Bad science and bogus treatments: latest news

Bad science and bogus treatments resources

  • Myths and facts

    There's a lot of misunderstanding and HIV and AIDS. Not everything you hear about HIV and AIDS is true.Some of the myths are about how...

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    Information level Level 1

Bad science and bogus treatments news from aidsmap

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Bad science and bogus treatments news selected from other sources

  • Health News Review analysis of Bloomberg's coverage of PrEP

    This story takes as a given that the drug being discussed is 92% effective for preventing HIV infections. Exploring that statistic would have uncovered some fundamental concerns about the value of this treatment approach.

    24 February 2015 | Health News Review
  • Health News Review analysis of Reuters' coverage of new hepatitis C drugs

    We wish that more stories would bring some skeptical thinking to their coverage of expensive new hepatitis C treatments. The emphasis on short-term effects obscures the lack of long-term data about benefits.

    13 February 2015 | Health News Review
  • Aids denialism in London – It is really 2015?

    The latest in a 30-year long effort to mislead the public was an event in London earlier this month. The Frontline Club – a charitable foundation supporting journalism around the world – chose to lend its venue and name to the promotion of a 16-year old, long discredited book by Joan Shelton questioning the proven link between HIV and AIDS.

    09 February 2015 | Incidence 0
  • Déjà Vu – Claims of HIV Cures and Re-Treading Old Ground

    A few days ago while in Abuja, I was surprised to hear the news presenter announce that a Federal High Court had “lifted the ban” on Dr Abalaka’s “vaccine” against HIV. I was struck by a number of things – an abiding discomfort at the quality of reporting on science and health matters in the Nigerian media; a sense of guilt that, in failing to tell our stories, younger Nigerians are at risk of repeating missteps of the past; and a fear that many, misled by the news item, may put their lives at risk.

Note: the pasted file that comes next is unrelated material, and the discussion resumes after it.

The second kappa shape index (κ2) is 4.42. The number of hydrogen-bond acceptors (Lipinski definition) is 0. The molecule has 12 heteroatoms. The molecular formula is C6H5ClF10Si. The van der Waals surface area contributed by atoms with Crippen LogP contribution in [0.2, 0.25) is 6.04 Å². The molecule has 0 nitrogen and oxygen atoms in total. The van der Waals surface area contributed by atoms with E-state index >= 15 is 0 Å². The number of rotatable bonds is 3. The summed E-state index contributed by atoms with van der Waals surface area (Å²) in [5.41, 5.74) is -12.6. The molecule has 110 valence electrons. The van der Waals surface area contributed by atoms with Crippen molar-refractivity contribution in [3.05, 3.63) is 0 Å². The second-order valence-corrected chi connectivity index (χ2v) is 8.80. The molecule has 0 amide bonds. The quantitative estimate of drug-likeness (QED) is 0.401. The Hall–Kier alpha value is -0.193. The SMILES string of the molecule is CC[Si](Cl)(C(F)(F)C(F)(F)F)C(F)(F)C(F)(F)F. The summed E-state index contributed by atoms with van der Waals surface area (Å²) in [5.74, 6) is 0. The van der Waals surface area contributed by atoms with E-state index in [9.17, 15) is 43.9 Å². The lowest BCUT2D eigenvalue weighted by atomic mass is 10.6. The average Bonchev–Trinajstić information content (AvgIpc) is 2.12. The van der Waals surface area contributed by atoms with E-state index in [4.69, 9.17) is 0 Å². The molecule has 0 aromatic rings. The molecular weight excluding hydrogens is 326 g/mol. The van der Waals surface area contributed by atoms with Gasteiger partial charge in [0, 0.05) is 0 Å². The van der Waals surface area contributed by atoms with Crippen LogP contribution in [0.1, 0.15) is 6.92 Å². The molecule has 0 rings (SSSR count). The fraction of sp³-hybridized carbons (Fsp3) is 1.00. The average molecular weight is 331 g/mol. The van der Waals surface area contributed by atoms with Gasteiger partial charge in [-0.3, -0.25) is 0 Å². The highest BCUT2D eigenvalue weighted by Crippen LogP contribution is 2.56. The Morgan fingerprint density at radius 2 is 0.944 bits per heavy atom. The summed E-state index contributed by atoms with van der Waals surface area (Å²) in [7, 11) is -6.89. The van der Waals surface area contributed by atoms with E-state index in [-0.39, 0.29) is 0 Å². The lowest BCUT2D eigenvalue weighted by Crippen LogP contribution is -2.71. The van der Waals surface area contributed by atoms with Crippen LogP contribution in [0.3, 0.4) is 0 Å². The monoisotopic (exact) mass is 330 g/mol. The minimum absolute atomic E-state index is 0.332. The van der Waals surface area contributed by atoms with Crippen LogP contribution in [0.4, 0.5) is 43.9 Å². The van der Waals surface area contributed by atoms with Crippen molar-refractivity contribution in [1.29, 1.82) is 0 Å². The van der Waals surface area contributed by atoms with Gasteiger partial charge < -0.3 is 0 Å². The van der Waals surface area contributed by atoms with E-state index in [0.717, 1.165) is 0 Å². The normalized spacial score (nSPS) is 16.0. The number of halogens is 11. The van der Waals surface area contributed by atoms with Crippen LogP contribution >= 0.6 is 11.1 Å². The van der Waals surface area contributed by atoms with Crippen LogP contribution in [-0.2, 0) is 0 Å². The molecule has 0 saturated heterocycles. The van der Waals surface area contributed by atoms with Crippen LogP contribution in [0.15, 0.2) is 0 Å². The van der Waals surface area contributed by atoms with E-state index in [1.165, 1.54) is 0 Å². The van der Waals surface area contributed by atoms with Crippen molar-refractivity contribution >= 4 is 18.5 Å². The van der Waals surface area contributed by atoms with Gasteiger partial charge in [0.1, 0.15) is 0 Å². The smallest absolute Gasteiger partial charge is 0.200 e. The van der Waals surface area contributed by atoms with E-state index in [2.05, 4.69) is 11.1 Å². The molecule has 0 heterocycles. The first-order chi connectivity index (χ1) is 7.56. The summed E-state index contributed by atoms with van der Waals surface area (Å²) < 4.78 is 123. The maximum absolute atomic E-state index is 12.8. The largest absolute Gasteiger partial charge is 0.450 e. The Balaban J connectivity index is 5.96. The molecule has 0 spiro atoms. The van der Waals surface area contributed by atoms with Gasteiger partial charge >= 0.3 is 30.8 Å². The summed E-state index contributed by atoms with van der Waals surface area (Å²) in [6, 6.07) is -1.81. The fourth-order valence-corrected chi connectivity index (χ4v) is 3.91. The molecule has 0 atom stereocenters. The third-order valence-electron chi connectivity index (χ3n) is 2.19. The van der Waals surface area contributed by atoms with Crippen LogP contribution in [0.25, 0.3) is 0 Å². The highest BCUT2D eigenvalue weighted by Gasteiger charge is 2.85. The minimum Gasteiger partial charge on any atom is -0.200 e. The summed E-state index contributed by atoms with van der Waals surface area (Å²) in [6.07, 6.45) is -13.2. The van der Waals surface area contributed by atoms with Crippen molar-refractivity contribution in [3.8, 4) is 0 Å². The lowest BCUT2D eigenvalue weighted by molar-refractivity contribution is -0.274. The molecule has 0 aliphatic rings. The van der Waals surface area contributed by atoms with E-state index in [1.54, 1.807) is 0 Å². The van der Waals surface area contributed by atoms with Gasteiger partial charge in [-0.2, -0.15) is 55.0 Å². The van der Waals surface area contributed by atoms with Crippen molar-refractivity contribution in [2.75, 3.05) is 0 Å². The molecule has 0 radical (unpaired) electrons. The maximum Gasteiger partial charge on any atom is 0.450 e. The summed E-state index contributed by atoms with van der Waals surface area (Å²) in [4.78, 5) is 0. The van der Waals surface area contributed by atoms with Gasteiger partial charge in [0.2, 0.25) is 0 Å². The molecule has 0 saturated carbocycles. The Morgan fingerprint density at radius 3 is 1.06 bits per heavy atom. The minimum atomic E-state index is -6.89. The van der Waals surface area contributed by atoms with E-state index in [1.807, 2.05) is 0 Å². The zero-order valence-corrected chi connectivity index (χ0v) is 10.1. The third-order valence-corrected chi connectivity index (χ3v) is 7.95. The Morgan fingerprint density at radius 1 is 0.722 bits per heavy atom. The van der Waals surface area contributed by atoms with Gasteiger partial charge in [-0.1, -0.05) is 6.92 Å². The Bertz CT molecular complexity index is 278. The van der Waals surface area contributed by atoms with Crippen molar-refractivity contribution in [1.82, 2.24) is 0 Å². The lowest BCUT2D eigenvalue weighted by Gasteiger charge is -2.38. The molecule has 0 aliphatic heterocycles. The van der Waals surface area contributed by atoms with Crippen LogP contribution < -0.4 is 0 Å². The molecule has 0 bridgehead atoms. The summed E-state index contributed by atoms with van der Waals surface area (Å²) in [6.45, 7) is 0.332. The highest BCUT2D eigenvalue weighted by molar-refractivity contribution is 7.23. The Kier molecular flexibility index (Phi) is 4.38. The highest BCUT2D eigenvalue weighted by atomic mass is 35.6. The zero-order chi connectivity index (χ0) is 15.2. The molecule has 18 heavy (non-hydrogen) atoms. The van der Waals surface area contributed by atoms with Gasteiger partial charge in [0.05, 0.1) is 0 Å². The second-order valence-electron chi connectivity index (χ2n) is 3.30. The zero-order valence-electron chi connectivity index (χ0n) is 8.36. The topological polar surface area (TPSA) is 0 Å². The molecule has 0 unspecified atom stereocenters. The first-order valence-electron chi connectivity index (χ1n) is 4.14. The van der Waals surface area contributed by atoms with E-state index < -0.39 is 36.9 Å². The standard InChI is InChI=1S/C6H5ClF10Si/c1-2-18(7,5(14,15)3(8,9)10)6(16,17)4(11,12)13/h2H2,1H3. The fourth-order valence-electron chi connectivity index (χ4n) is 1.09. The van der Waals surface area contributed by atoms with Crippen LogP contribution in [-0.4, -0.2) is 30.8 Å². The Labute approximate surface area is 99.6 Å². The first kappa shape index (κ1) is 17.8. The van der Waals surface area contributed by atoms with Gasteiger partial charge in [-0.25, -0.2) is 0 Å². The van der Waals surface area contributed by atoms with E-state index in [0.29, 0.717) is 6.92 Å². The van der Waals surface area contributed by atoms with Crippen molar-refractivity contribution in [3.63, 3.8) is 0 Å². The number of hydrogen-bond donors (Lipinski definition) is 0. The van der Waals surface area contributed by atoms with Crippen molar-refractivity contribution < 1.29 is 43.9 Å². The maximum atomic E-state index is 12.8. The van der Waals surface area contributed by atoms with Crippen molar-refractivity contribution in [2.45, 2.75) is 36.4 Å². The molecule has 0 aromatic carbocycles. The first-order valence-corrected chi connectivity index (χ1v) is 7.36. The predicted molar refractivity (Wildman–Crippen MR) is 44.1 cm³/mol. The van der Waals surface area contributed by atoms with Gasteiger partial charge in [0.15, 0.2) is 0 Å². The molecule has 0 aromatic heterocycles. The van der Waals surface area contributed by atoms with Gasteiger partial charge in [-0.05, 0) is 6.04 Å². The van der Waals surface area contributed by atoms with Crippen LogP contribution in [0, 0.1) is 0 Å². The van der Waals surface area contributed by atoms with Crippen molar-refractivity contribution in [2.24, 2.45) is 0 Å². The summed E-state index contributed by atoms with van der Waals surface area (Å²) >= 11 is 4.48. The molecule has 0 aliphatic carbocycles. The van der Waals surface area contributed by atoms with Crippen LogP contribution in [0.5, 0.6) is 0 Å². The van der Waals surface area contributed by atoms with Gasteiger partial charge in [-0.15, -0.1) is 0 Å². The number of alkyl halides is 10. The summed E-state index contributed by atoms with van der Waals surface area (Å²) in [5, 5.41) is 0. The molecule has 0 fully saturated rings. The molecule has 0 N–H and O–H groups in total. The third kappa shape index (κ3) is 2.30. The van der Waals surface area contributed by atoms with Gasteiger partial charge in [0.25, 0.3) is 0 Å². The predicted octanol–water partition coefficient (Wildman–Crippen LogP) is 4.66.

28 January 2015 | Nigeria Health Watch
  • Why scientific AIDS explanations struggle in townships

    HIV/AIDS educators often seem to enjoy raising an eyebrow at outlandish beliefs over the disease. But in doing so they fail to realise that the joke is on them – these ideas continue to hold sway despite their best efforts.

    26 January 2015 | Africa Check
  • Preventing bad reporting on health research

    Academics should be made accountable for exaggerations in press releases about their own work

    10 December 2014 | BMJ
  • Is HIV Weakening Over Time?

    There has been an explosion of media stories positing that the virulence of HIV is decreasing and that the virus is evolving into a “milder form." But the study prompting the coverage relies primarily on laboratory measurements of HIV replication capacity, despite the fact that a prior publication—by several of the same authors—reports that results from this test do not predict the rate of CD4 T cell decline over time.

    03 December 2014 | TAG
  • Pat Robertson, Medical Expert: 'The Towels Might Have AIDS'

    On a recent episode of The 700 Club, television's premier destination for religious bigotry since 1966, Robertson advised a viewer that while the chances of contracting Ebola in Kenya are slim, travelers should beware of AIDS-ridden towels. What? Yes.

    31 October 2014 | Poz
  • Are antimicrobial condoms the new frontier against STIs? Not quite…

    Australian biotech company Starpharma has announced the imminent launch of a condom coated with an antimicrobial chemical known as VivaGel. While it might be marketed as a great leap forward for preventing sexually transmitted infections (STIs), it’s unlikely to offer any more protection than your average condom.

    14 October 2014 | The Conversation
  • HIV Research Fraud Highlights Scramble for Federal Science Grant Money

    In the most brazen case of medical research fraud since the 1974 "patchwork mouse" scandal, scientist Dong-Pyou Han has admitted to faking an HIV vaccine experiment to gain federal funding.

    24 September 2014 | Healthline
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Our information levels explained

  • Short and simple introductions to key HIV topics, sometimes illustrated with pictures.
  • Expands on the previous level, but also written in easy-to-understand plain language.
  • More detailed information, likely to include medical and scientific language.
  • Detailed, comprehensive information, using medical and specialised language.